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Among the various life cycles of the myriad of forms of life, certainly the Jellyfish (Phylum Cnidaria, Class Scyphozoa) is one of the most extravagant.
They, in fact, represent only the sexual planktonic phase of a small benthic polyp, that during the winter is fixed to the substrate, in the spring produces by gemmation efire, that growing become small jellyfish and that, once grown-up, produce gametes from which then will born the larva.
Too complicated? It ‘s true. Let’s start from the beginning.
From the egg comes a ciliated larva (called planula) that is fixed to the substrate giving rise to a very particular polyp. Once grown, this polyp begins to divide itself transversely (strobilation). Let us imagine a candlestick that upwards forming horizontal rings as if carrying a stack of pans. Every now and then, the higher pan, the last of the stack, comes off and goes swimming: is born an efira that once developed will become a real jellyfish. The adult will reproduce sexually by producing gametes from which the larva will born and the cycle will begin again.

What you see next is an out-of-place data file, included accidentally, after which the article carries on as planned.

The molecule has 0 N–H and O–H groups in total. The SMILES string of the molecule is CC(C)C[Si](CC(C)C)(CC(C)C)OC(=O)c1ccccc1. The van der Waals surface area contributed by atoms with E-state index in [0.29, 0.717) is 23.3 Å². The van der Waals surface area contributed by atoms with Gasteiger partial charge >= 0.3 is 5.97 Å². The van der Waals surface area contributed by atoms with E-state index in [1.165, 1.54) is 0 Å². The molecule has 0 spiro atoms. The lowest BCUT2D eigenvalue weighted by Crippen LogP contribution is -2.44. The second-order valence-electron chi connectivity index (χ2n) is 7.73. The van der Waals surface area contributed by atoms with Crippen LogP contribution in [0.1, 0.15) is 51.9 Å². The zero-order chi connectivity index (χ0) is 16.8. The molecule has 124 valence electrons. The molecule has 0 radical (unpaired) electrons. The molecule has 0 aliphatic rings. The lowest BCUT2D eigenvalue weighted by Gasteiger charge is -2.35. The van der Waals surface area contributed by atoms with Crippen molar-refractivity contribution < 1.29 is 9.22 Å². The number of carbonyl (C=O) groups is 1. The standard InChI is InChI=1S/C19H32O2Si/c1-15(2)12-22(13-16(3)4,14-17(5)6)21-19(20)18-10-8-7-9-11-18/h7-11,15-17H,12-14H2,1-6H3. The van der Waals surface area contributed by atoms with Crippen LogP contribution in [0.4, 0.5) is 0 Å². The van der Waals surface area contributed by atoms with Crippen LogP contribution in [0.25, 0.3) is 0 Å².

A single polyp can also produce a dozen efire that in two or three months will become adult jellyfishes, in certain species they growth more than 200 times the size of the individual from which they originated.
Photography: Compass Jellyfish (Chrysaora melanaster, Brandt 1838)